After the 2016 election, there was a palpable feeling of bewilderment among Democrats who wondered how so many of their fellow citizens could have voted for Donald Trump. For many on the left, it was the disorienting sense of living in a country that they no longer recognized. But while this may have been a new feeling for liberals, many conservatives have long thought they were a “stranger in their own country.”

The United States is a nation with an incredible amount of racial, political, religious and geographical diversity. It’s no wonder that we don’t often agree with each other. But diversity is not the source of our current problems. Instead, it’s that we have become deeply incurious about each other, no longer interested in getting to know even the people who live next door. We live in a nation of strangers. Even when we do talk to our neighbors we’re increasingly doing it online, using platforms like Nextdoor or Facebook.

Ironically, the information age has provided us with more opportunities than ever to learn about our fellow citizens, even those in the most far-flung parts of the country. But while social networking sites may be a great way to interact with strangers, they are a poor way to get to know someone. Scrolling through Instagram may provide the illusion of intimacy, but the images and videos in our feed often bear only a passing resemblance to reality. While it may feel like we are more connected than ever, the reality is that we are profoundly ignorant about the way that many of our fellow citizens think, what they feel and what they want.

As a nation, we need to embrace curiosity and cultivate the desire to learn from each other. There is no simple remedy for this. Human beings are experts at self-sorting. Many of the choices we make, conscious or not, are designed to insulate ourselves from people who do not share our values, backgrounds or beliefs. Social media algorithms designed to filter out differing opinions have only alienated us further.

How can we hope to learn anything about people who are different from us when we only interact with people who are similar to ourselves?

Well, one way is to ask them. As a professional question asker, I spend most days asking people highly personal questions about the way they live their lives, what they care about and who they trust. I’m constantly trying to understand people’s beliefs, values and motivations. And I’ve found that polling is an effective way to combat stereotypes and appreciate the contradictions and inconsistencies we all share.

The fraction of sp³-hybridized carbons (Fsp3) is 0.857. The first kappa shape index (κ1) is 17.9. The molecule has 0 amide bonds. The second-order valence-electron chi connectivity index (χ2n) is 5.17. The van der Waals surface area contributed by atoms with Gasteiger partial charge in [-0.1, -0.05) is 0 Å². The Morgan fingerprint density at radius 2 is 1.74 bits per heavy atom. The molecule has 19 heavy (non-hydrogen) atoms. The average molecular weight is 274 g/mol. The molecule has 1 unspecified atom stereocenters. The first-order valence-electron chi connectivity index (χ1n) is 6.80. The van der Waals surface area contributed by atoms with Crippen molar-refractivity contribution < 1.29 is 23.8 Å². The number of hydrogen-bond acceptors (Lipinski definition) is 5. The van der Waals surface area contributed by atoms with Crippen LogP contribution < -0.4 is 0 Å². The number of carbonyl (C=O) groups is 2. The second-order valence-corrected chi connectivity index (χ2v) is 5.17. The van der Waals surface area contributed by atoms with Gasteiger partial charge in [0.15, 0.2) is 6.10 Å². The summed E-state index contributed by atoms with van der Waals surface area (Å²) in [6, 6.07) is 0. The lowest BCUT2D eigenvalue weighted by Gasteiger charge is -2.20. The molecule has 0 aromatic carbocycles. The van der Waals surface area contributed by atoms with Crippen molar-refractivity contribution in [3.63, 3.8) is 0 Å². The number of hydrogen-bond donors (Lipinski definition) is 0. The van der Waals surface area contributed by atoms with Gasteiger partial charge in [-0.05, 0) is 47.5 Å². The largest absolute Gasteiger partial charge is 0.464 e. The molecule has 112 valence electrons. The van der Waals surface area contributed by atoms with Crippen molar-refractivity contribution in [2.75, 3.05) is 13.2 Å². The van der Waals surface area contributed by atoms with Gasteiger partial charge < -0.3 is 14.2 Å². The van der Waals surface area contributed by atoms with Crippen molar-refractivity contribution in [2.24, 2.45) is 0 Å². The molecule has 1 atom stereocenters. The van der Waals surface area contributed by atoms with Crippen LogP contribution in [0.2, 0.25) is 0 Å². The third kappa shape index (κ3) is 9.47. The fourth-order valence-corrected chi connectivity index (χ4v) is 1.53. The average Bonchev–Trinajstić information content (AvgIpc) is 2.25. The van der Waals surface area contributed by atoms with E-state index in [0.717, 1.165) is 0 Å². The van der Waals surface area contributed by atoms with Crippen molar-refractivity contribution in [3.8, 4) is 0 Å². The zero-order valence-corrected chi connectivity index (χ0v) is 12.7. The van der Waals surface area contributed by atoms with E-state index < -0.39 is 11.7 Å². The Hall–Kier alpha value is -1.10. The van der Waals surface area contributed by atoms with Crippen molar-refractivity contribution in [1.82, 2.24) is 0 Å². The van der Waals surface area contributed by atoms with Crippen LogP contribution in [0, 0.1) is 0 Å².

In our personal lives, getting to know someone is an incredibly potent method of reducing prejudice. Time and again, social scientists have found that as we develop warmer feelings toward someone who belongs to an outgroup, our attitude toward the entire group changes. We become more understanding and empathetic.

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A group of social scientists tested this proposition in the real world by bringing 500 Americans together for a long weekend in 2019. The project, America in One Room, was overwhelmingly effective. Instead of the typical one-off interactions we usually have with strangers, the project’s participants had three days to get to know each other on a more personal level. By the end of the weekend, the number of participants who believed that “American democracy worked well” had doubled — to 60%.

But it’s a lot to ask people to make friends and spend time with others for the sole purpose of reducing societal discord and intergroup animosity. We don’t work that way, and many people with harried family lives simply don’t have the time. Fortunately, there are other ways to get at this problem. Research has shown the simple act of reading a book about people different from you can increase our understanding and appreciate their perspectives.

Where we live and how we engage in our community also offers opportunities to learn about and connect with people different from ourselves. New research I conducted at the Survey Center on American Life shows that Americans who live in close proximity to neighborhood amenities — such as libraries, coffee shops and public parks — have more diverse social ties. Even if you don’t live in an amenity rich area, a local spot in the community you go to regularly — a third place — can increase your likelihood of having more diverse connections.

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The pandemic has made all of this more difficult. We are spending a lot more time online and less time in the very places that provide opportunities to learn about the people around us.

Americans today seem so ready to judge each other based on the most superficial amount of information. We should want to know more about not only what people think, but also to understand why they think that way. And you can’t do this without getting to know them. Curiosity is the gateway to empathy.

Of the many problems that we face as a country, the lack of faith we have in each other is one of the most concerning. If we’re ever going to trust each other again, we’ll need to start learning a lot more about each other first.

Daniel Cox is the director and founder of the Survey Center on American Life.